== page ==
Colons in References, Times, Ratios, and Titles

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Colons in References, Ratios, Times, and Titles

Colons are useful to divide the parts of:
  • References.

    For example:
    • Genesis 1:1 starts "In the beginning God created the heavens and the earth."
  • Ratios.

    For example:
    • It's myth that the ratio of women to men in Nottingham is 6:1.
  • Times.

    For example:
    • The happiest hour of the day is between 19:00 and 20:00.
    • The marathon world record is 2:02:57. The 800m world record is 1:40.91.
    • (Colons are used in timings greater than a minute.)
  • Titles.

    For example:
    • "Pirates of the Caribbean: Dead Man's Chest"
    • (A semicolon, a comma, and "or" are also commonly used to separate a title from a subtitle.)
Colons often make better separators than the alternative punctuation marks.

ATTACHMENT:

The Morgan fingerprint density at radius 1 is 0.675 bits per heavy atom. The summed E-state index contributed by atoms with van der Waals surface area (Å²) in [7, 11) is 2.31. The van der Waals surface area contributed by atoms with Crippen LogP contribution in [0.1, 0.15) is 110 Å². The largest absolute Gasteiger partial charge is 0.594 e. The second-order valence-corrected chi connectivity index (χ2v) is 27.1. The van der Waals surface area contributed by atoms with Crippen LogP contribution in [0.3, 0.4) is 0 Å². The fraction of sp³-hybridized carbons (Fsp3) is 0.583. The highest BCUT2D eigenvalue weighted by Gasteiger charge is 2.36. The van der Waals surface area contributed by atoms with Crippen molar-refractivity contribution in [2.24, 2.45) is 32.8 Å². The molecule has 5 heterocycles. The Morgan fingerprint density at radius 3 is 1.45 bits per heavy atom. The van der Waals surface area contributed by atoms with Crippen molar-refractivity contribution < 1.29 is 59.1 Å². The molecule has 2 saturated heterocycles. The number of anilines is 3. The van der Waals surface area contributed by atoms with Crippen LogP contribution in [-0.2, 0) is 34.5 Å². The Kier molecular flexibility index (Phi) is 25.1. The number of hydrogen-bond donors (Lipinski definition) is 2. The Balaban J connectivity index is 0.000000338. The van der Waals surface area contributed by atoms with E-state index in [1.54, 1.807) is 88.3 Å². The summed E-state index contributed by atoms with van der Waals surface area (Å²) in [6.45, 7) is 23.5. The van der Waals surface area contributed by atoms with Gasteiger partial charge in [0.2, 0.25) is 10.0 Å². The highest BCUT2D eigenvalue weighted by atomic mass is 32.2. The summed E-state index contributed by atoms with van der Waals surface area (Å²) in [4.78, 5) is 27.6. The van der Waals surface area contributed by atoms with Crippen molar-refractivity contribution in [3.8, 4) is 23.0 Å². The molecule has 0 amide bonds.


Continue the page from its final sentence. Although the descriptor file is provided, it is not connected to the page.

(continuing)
colons as separators in references, times, ratios, and titles

Another Example of Colons Used in a Reference

Here is another example of colons used in a reference:
  • Learn Chapter XIV: Section 4: Paragraph 6 by tomorrow.
  • (Commas could have been used in this example.)

Examples of Colons Used in Titles

Here are two more examples of colons used to separate main titles from subtitles:
  • "How To Get Your Own Way: Who's Manipulating You?"
  • "Grammar Rules: Writing with Military Precision"

Example of Colons Used in Times

Here is another example of a colon used to separate the hours from the minutes in a time:
  • The alarm clock is set for 07:30.
  • (0730 and 07.30 are also correct.)
Ready for the Test?
Here is a confirmatory test for this lesson.

This test can also be:
  • Edited (i.e., you can delete questions and play with the order of the questions).
  • Printed to create a handout.
  • Sent electronically to friends or students.

See Also

How to use colons to extend sentences Using colons for introductions Colons with bullet points Colons with quotations